The U.S. Food and Drug Administration (FDA) issued a formal warning on Tuesday on vulnerabilities detected in decades-old software used in many of today's medical devices and hospital networks.
The warning claims that 11 vulnerabilities exist in IPnet, a third-party software component that supports network communications across computers. If these vulnerabilities are exploited, hackers are allowed to remotely control medical devices, change its functions, obstruct services, and trigger information leaks that could cause the devices to stop working.
The creators of the original IPnet software, Interpeak, no longer support the software. However, there are manufacturers out there with a license without support, meaning it could be incorporated into other applications, equipment, and systems still being used in today's medical devices.
The vulnerabilities discovered in the IPnet stack were originally found by IoT Security firm Armis back in July 2019, collectively known as URGENT/11. Consequently, over 30 vendors have issued security advisories about the vulnerabilities.
Upon discovery, many thought the vulnerabilities only affected some versions of the operating system Wind River VxWorks, but the real impact is much greater because the IPnet software was licensed and used on multiple operating systems.
The FDA warns that some versions of operating systems Integrity by Green Hills, ThreatX by Microsoft, Operating System Embedded by ENEA, ITRON by TRON Forum, and ZebOS by IP Infusion may contain the vulnerable software component.
So far, an imaging system, an infusion pump, and an anesthesia machine have been found with the impacted vulnerabilities, but the FDA warns that it expects additional medical devices to be identified that contain one or more of the vulnerabilities.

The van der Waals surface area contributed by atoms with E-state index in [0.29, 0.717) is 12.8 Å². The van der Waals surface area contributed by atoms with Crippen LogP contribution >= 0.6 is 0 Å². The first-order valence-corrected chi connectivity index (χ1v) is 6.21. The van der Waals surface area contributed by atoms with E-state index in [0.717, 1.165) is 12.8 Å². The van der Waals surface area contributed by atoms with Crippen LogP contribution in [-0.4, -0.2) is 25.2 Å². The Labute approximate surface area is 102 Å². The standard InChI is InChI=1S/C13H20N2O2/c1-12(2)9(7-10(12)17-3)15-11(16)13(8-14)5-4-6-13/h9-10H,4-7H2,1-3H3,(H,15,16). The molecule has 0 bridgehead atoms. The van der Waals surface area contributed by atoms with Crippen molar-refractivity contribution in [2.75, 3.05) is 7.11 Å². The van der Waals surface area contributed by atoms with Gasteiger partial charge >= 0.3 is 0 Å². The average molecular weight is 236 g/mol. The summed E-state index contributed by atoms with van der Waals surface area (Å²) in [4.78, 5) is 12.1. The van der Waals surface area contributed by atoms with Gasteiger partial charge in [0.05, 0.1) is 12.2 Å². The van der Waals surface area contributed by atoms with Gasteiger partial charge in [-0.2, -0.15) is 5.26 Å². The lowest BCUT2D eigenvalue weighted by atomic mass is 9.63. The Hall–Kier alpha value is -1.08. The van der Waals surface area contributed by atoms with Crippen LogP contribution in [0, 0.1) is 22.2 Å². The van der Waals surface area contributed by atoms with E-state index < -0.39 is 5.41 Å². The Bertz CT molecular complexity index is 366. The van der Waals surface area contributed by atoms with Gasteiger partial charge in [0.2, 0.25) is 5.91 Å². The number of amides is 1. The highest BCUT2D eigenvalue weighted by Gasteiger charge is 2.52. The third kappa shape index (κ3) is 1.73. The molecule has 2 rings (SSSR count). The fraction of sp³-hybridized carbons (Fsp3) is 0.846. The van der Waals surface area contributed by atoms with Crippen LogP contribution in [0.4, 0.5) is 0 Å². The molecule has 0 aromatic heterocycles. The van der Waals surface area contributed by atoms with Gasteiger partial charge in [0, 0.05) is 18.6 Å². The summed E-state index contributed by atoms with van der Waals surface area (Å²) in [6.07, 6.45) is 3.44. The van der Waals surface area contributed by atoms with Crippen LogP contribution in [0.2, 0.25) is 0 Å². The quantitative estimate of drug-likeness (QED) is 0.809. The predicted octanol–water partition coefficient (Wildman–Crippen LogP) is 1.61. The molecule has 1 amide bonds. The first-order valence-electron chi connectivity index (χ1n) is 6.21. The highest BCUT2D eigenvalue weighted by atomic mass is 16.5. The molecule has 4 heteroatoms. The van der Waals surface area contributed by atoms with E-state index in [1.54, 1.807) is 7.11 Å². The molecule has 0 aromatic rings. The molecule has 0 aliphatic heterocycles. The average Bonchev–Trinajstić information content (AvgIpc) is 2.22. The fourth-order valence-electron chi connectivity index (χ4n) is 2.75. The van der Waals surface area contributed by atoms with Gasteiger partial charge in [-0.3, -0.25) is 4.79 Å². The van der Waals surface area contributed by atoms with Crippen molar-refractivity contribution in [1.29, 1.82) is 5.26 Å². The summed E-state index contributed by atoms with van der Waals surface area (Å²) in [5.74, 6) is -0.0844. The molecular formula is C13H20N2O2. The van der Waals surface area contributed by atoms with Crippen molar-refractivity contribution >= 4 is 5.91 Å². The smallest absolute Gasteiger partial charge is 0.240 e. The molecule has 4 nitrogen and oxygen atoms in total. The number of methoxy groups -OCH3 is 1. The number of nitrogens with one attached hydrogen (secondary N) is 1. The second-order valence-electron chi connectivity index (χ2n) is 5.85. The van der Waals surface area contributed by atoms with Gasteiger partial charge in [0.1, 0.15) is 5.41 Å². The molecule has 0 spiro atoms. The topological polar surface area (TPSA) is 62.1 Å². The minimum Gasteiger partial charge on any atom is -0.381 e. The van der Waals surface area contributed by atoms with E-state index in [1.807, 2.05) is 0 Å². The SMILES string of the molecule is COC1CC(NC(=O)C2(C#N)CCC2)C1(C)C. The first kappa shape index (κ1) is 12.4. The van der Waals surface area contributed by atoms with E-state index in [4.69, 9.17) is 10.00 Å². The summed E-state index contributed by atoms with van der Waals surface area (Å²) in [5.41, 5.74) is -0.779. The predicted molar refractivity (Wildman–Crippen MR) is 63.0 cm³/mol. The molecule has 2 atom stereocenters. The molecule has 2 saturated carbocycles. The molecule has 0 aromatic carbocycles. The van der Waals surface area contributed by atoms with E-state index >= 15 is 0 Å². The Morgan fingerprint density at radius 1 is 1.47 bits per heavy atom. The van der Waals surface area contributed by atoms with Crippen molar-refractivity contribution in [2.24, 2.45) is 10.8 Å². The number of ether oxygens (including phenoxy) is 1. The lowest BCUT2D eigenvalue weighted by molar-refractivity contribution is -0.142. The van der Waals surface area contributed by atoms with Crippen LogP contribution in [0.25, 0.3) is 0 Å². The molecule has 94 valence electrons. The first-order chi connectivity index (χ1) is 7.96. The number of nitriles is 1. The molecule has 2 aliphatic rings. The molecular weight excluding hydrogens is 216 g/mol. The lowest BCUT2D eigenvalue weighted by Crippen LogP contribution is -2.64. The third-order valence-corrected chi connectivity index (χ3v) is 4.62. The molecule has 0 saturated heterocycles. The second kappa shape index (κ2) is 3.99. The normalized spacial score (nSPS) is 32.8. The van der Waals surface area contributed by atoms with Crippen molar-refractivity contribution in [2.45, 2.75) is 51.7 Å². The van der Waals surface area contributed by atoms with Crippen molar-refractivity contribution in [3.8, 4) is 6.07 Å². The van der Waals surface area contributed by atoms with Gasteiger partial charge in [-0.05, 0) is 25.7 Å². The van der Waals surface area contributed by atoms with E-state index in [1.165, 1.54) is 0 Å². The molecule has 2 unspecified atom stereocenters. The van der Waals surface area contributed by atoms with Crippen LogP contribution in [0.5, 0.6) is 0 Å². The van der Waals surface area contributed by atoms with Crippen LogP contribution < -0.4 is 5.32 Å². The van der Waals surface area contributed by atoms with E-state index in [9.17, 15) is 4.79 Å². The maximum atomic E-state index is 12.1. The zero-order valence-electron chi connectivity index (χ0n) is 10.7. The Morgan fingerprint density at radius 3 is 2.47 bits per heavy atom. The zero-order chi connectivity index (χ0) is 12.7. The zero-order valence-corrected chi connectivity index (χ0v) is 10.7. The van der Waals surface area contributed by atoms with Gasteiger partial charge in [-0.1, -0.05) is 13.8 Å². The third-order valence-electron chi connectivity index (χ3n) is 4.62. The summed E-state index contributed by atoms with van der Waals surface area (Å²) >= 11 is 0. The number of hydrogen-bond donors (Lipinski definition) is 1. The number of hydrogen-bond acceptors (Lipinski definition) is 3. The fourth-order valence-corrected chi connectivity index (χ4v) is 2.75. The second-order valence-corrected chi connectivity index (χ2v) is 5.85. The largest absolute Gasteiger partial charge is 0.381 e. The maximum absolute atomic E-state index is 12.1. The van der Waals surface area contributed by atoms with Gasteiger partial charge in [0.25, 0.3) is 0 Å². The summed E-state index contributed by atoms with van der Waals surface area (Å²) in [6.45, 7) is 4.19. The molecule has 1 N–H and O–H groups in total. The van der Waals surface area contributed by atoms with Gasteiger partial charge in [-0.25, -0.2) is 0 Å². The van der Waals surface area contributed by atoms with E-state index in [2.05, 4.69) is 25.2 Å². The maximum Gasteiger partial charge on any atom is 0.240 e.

All of IPnet's vulnerabilities have been identified as Zero-Day, meaning they've existed since the software's creation.
This news comes on the heels of the new 45-page document Principles and Practices for Medical Device Cybersecurity, released this week by the International Medical Device Regulators Forum (IMDRF). The guidance was developed by the FDA and Health Canada and says about third-party components, "These components can create a risk of their own, which is managed by the manufacturer through risk management, quality management, and design choice. Manufacturers should manage the cybersecurity implications of the components—software and hardware—that are part of their devices." The report added, "post-market issues with a third-party component may also affect the security of the medical device, and manufacturers need to manage this risk. Users expect the manufacturer to understand how a security vulnerability in an underlying component such as an operating system or processor affects the medical device. Regulators will require it."
Health data and medical records belonging to millions of Americans were also recently found available online and unprotected from abuse by anyone with basic computer skills. This discovery came from Greenbone Networks, a German security provider that identified security issues across 52 different countries. NNT is the sole North American reseller of Greenbone, to learn more, visit our website.